"After the song is sung, Smith and the other Shepherds dispose themselves upon the ground, presumably guarding their sheep. Later in the play, the High Priest commands the Shepherds to bow before Ug's form. No longer mindful of their charges, they fling down their lambs, which run bleating offstage! Making "the Sign of Ug," whatever that means, and showing grave agitation, the Shepherds kneel. The Jester, meanwhile, has climbed to an eminence from which he mocks the Shepherds with this couplet:

"Oh, See our frightened Shepherds bow and weep:
They are as bold as any newborn sheep!

"For most of the Shepherds, all that remained wass to sing the lengthy Song of Ug with the rest of the company. However, two men from each walk of life represented are later named as Ug's "Protectors." The two Shepherds named are Tord and Kim; unfortunately, the souvenir book does not specify the actors' names. Tord and Kim were significantly involved in several other scenes.

"At the end of the play, predictably, Ug is overthrown. Uttering a prayer saves the Prince, who was named as Ug's sacrifice. Then, "in the noise and mystery of a convulsion," Ug is dimly seen to shrivel and go down into utter nothingness. It remains a mystery how the destruction of Ug was effected onstage. A photograph of one scene of the play shows Ug to have been a towering beaked entity, probably tent-like and thus easily collapsible. The photograph also shows a group of people massed before Ug, and it is likely that Clark Ashton Smith is among them, although the photograph is too small to be certain.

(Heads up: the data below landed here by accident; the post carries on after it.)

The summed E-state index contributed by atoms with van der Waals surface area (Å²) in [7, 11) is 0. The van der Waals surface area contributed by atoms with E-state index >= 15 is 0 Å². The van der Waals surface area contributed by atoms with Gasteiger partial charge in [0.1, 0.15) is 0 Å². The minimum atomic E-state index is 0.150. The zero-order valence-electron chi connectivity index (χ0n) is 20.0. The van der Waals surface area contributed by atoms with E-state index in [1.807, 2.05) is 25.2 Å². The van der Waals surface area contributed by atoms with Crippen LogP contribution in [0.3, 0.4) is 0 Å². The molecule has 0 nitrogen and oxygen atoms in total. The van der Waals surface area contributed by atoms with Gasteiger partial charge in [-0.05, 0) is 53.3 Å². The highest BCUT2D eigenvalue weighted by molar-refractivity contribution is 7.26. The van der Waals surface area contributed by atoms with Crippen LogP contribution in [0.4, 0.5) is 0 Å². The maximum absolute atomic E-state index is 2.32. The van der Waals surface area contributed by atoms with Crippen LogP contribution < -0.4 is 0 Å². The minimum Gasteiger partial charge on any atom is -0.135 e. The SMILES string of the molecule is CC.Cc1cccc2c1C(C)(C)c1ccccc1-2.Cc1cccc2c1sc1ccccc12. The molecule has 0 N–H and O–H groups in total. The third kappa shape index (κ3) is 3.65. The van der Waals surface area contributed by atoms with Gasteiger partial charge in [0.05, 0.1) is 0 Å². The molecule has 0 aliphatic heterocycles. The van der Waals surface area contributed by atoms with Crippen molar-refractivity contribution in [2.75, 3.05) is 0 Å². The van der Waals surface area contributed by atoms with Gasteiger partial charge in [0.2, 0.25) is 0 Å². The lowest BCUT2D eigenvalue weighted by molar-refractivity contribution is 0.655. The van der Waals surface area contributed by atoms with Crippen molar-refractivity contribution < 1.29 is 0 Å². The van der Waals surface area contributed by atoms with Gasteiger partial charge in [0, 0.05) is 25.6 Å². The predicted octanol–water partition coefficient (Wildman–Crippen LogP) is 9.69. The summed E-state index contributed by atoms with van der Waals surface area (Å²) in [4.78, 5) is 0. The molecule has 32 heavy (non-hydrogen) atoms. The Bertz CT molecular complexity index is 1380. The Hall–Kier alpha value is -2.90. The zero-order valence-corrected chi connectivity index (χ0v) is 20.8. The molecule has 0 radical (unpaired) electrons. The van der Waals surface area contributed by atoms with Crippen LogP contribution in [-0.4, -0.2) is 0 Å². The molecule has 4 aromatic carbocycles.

"Smith never felt entirely comfortable with the San Francisco literati, being more apolitical than most. Smith's stepson, William Dorman, expressed amazement that Smith was ever at the Bohemian Grove. Still, for a time Smith evidently felt secure in the merits of his work and safe in the company of his friend and mentor. After releasing several more books of poetry, at the encouragement of H. P,. Lovecraft he began writing fiction for the pulp magazines of the era. Increasingly disgusted with commercial writing, however, Smith later focused again on poetry, but by the 1950s had virtually ceased writing altogether. In his later years he was known to some as an eccentric, living on the margins of society. Perhaps his early taste of fame, and the experience of fellowship with the elite, made his becoming a virtual pariah all the more bitterly felt. Certainly many of the characters in his mature tales are outsiders with a cynical view of society.

"Presently, Smith's work is enjoying a renaissance. Already, the twenty-first century has seen the release of no less than five books of his fiction, poetry and collected letters. A full-scale biography, long overdue, is nearing completion. Two separate historical markers have been erected in his native town of Auburn, California. Clark Ashton Smith's participation in the Grove Play for 1913 forms but a brief chapter in his long life. Nevertheless, it is a significant one. For a youth barely twenty, catapulted into the limelight with the recognition of poetry, mingling with the powerful and famous, and escorted by the most important poet in the California scene, it must have been a heady time indeed.

This essay (1080 words) is a condensed version of one which appeared in Esoteric Order of Dagon fanzine "Amethystine Hippocampus" some years ago. This shorter version was published in UNDERWORLDS #1.